The Plumb remix [of “In My Arms”] is really cool… the song itself is very poignant. I heard she’s talking about her kids in that song. I didn’t even know any of that until later, but it’s very cool. It’s very heartfelt and she’s got a beautiful voice. When you do a remix you never know how it’s going to turn out, but that one really worked.
“In My Arms” is categorized as a contemporary Christian music track. How did you come across this track to remix that might not seem to pair with dance music?
I didn’t know [the song was a Christian track] until somebody posted it on an iTunes review until recently… Sometimes I listen to a song and it’s like, “This isn’t going to work,” and sometimes, “I don’t know. Let me try.” And other times, “This will definitely work.” You never know until you sit down and really do it.
Do you feel it’s better to not know anything about the original song?
Totally. Like for Seal, the “Amazing” track I remixed—it’s not on [The Grand]—but that one, they wouldn’t actually let me hear the original song because they were having so many problems with leaks, but they were like, “Here’s the vocal. That’s all you get.” I was like, “Are you kidding me?” But it was kind of cool. I’ve done that with a few songs… I hear the vocal and really that’s the core of whatever any song is – the words and the melody.
How did you and Deadmau5 end up working with each other?
When I hit him up, he had never done a vocal track at that point in his career—or one hadn’t been released—and I was loving his music. … I had recorded some vocals over an instrumental track that he’d done a year earlier and I sent it to him. … Literally, it was that night he sent me “I Remember,” and two days later I recorded something on it and sent it back to him. It happened really quick. It was all over Instant Messenger; we were just throwing ideas back and forth. … Those two tracks came together really quick, a lot of fun when it happens like that.
You write a lot of the lyrics for your tracks, but where do you find the vocalists you want to work with?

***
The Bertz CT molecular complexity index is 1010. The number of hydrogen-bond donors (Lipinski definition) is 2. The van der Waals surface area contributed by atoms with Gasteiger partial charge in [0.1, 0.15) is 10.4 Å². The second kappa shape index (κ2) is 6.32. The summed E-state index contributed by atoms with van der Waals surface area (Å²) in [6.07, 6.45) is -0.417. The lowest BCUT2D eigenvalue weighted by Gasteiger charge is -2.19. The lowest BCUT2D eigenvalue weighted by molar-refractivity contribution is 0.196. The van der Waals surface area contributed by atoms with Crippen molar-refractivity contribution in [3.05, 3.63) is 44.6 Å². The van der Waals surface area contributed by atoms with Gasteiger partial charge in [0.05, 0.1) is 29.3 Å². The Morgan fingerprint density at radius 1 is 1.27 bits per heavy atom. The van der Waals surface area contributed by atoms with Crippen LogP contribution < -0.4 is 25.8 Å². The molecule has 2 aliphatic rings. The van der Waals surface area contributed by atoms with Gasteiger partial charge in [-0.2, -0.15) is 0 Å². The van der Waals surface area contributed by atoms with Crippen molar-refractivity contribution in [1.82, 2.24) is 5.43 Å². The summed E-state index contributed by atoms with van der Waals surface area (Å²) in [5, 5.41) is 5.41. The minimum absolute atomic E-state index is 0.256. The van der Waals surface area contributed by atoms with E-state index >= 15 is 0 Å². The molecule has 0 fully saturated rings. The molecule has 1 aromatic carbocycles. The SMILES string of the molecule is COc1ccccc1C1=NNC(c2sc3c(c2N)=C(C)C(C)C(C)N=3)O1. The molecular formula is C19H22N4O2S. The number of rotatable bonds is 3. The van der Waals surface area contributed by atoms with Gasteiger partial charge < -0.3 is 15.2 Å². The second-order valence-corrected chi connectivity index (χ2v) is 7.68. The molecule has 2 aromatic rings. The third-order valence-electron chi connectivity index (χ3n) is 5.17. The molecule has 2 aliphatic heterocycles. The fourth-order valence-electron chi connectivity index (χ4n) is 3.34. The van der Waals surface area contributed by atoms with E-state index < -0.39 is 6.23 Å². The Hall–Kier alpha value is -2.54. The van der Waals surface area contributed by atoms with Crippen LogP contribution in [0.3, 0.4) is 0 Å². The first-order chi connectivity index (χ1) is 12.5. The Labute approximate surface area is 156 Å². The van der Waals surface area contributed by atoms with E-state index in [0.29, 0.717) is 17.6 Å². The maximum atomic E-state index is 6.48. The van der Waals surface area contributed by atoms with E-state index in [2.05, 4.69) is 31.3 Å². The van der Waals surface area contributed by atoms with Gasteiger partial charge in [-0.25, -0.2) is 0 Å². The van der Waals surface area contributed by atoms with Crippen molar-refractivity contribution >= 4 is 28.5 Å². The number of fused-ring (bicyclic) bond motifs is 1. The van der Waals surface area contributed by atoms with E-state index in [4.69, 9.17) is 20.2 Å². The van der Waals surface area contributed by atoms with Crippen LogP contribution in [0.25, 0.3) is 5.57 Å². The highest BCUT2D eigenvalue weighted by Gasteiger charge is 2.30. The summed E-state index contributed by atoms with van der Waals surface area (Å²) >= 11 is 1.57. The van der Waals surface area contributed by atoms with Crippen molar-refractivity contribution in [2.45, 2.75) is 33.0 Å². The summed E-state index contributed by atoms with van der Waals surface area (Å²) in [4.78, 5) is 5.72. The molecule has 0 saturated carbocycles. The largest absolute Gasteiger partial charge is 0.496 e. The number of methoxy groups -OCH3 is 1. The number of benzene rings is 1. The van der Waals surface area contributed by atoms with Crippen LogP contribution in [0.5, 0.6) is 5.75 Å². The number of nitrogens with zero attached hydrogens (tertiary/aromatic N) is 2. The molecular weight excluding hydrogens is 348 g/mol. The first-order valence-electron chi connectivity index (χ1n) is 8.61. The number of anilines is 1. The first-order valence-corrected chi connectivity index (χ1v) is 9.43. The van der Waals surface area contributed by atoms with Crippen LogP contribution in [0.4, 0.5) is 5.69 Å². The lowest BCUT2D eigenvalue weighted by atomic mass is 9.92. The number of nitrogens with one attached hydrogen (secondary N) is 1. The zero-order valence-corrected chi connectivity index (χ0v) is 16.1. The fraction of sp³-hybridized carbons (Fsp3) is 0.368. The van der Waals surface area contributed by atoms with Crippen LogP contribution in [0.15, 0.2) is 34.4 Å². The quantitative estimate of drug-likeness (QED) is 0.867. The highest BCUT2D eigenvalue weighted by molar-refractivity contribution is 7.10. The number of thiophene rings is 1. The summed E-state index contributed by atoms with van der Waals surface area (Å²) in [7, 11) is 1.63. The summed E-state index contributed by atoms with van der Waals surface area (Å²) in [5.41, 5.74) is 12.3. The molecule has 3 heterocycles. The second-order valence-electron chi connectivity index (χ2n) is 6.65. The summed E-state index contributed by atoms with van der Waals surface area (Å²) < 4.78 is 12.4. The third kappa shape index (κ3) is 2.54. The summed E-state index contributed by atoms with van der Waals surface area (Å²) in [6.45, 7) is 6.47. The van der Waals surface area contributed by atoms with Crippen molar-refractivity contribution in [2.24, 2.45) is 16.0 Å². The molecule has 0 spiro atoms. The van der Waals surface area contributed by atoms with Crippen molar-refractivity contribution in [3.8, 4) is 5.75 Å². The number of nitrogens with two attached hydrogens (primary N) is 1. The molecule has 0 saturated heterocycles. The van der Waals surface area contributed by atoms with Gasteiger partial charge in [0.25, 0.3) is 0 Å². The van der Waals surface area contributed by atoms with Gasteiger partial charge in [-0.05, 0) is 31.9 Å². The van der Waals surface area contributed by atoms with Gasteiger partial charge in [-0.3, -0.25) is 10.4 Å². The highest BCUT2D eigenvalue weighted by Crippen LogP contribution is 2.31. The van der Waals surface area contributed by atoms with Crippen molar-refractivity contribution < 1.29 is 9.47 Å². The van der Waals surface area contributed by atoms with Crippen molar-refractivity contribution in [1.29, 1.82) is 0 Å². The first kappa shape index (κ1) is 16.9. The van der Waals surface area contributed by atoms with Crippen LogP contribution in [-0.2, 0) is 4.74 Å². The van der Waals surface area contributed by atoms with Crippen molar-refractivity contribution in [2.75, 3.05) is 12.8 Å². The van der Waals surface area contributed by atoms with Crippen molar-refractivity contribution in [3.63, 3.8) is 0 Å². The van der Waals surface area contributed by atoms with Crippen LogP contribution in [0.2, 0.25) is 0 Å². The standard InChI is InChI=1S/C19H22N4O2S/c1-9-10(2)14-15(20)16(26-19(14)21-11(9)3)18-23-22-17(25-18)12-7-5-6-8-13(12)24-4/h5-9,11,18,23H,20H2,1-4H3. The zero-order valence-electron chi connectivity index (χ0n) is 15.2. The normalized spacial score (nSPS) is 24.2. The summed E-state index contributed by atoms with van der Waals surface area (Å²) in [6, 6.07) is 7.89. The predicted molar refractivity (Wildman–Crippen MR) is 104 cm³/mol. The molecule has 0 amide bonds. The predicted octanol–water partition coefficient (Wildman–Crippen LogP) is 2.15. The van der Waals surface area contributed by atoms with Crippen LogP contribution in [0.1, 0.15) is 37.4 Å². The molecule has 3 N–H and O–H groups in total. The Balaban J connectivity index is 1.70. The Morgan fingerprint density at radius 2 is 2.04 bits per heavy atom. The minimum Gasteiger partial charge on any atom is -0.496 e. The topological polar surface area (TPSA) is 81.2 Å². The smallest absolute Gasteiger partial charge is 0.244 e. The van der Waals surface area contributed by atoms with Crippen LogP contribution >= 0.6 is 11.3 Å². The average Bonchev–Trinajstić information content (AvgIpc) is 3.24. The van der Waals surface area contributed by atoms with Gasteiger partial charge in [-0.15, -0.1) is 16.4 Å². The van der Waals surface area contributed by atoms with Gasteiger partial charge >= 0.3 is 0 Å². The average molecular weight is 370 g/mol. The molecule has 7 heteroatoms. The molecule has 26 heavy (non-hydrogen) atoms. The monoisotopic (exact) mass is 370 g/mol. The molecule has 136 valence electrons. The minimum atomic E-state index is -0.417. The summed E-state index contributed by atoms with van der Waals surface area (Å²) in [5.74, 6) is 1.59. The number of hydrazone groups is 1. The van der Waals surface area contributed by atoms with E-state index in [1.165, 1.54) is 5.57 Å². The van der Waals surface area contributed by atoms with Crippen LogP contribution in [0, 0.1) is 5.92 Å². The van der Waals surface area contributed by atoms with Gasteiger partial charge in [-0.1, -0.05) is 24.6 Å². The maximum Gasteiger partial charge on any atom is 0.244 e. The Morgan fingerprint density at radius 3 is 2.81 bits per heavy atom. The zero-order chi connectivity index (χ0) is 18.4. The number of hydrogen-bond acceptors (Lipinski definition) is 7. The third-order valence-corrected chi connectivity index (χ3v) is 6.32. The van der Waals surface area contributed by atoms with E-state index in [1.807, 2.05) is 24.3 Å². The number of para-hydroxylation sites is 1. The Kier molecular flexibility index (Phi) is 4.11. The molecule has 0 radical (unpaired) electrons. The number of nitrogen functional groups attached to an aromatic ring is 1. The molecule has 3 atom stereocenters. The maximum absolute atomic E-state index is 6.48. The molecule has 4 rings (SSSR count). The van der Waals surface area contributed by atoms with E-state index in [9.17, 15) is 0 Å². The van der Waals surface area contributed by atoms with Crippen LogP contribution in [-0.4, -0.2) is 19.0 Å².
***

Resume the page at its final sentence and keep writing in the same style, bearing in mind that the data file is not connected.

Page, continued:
All over the place. People approach me or I hear their music out. For the next record, I’m going to approach Plumb because her voice is awesome and I should do something with her. I’m always hitting people up; I’m always on MySpace listening to people’s vocals. But typically, the people I’ve used up until now are just mainly friends of friends.
What kind of advice would you offer to up-and-coming DJs who want to take it to the next level?
Oftentimes, new guys are so worried about getting shows and getting out there, but if you’re hustling to get shows, you’re working the wrong way around. People should be hustling to get to you. You need to stand back and really hone your craft. Get in the studio. Write music. Work on your live show, so when you do go out and you do get booked, you’re making an impression on people that they’ll remember and they want to have you back.
What’s coming up in the next year after touring?
I’ll hopefully be working in the studio trying to do my next artist album and get that out either late this year, early next year… I help write and produce a band called Late Night Alumni. We had an album come out four years ago on Ministry of Sound out of the U.K., and we’ve got our second album coming out sometime this year.
(Originally published in Las Vegas Weekly and at LasVegasWeekly.com.)